Ingmar Alge

Transit

26.4. – 8.6.2013
  • <p><em>Transit</em>, installation view, Kuckei + Kuckei, 2013</p>

    Transit, installation view, Kuckei + Kuckei, 2013

  • <p><em>Transit</em>, installation view, Kuckei + Kuckei, 2013</p>

    Transit, installation view, Kuckei + Kuckei, 2013

  • <p><em>Transit</em>, installation view, Kuckei + Kuckei, 2013</p>

    Transit, installation view, Kuckei + Kuckei, 2013

  • <p><em>Transit</em>, installation view, Kuckei + Kuckei, 2013</p>

    Transit, installation view, Kuckei + Kuckei, 2013

Ingmar Alge is one of the most important Austrian artists of his generation. Precise observations of social realities and their contradictions are at the center of his artistic research. With a keen sense for the sociological, the artist explores society’s rejects and internal emptiness. He sheds light on the magical dimensions of loneliness and melancholy, focusing their existential forms and thus working within the tradition of Romantic painting. Although his paintings are based on photographs, he changes them by adding countless, finely glazed layers, or by intensifying colors or exaggerating the composition. As a result, it is not really reality that is visible, but instead, our imaginations are stimulated.

The paintings of Ingmar Alge are permeated by the leitmotif of nomadic transit. From 2002 onwards, his single-family homes – firmly anchored on their plots of land – increasingly give way to pictorial motifs that tell of an uncertain arrival at a place that is to a greater or lesser degree distant. In the pictures we see these journeys coupled with an assortment of different hopes, culminating in scenes of arrival in which the travelers give the impression that they have not yet arrived in an inner sense. This moment of having arrived without yet being truly present defies the objective flow of time.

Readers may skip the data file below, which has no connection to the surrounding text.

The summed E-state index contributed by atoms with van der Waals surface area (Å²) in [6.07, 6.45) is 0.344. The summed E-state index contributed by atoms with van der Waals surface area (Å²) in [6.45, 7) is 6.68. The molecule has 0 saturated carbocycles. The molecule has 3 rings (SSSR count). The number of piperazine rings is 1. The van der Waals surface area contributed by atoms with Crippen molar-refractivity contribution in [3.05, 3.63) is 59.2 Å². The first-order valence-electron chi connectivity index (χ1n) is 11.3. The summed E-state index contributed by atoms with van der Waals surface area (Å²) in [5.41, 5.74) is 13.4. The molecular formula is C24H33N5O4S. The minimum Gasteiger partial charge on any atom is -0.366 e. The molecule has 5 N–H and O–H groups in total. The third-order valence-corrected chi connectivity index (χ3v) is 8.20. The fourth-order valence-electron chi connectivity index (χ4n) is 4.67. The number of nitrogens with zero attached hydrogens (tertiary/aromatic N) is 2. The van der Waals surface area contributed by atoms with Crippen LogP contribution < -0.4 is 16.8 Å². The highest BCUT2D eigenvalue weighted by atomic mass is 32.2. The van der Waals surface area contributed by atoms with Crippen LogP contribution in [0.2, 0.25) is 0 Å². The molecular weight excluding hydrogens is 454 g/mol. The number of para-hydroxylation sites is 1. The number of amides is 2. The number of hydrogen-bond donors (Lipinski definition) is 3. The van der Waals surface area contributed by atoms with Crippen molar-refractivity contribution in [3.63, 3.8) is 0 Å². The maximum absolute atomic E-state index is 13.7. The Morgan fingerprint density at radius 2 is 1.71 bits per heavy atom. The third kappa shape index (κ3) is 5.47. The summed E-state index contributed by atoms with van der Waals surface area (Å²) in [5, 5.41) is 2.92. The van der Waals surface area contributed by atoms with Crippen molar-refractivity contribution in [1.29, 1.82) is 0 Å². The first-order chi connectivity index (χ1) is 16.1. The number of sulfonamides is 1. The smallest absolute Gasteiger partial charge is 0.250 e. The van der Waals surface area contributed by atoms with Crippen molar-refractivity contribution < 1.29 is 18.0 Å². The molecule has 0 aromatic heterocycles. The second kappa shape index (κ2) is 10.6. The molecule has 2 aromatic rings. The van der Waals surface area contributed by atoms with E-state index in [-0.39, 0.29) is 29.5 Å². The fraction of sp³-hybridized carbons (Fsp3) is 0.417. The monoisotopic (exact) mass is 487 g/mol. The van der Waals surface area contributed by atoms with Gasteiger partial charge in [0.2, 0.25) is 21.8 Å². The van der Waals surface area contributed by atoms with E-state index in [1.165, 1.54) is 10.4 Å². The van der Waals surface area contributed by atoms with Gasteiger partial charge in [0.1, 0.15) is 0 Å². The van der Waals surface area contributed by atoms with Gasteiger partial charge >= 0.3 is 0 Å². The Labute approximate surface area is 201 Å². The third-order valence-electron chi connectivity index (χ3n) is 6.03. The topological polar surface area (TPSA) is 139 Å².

The swimming pools and beaches offer the prospect of a beautiful, carefree life, while the landing strips and waiting rooms offer personal freedom. Like the images of single-family homes, they are symbols of private hopes and dreams. Looked at in this way, the nomadic transit picture motifs could be seen as a consistent extension of the metaphor expressed in the houses. They are unlike the house pictures, however, in that we frequently see people who appear to have reached the end of their journey — although in some cases they are simply standing in an empty parking lot on the edge of town.

Occasionally, the figures in the pictures are turned away from us — looking, like us, into the depths of the picture, into the depths of falling night. Because we cannot see the facial expressions of the figures in the pictures their inner emotions are hidden from us, giving an additional dimension to the mystery of the magical moments of sunset, nightfall, or moonlight and taking away a little of the weight and materiality of the world. Darkness envelops these people and creates a diffuse state of indefinability, creating a degree of separation from reality.

Excerpts from: Markus Stegmann: Arriving without Arriving – Nomadic Transit in the Paintings of Ingmar Alge. In: Ingmar Alge, ed. by Markus Stegmann, Ostfildern 2013, p. 164 – 178.

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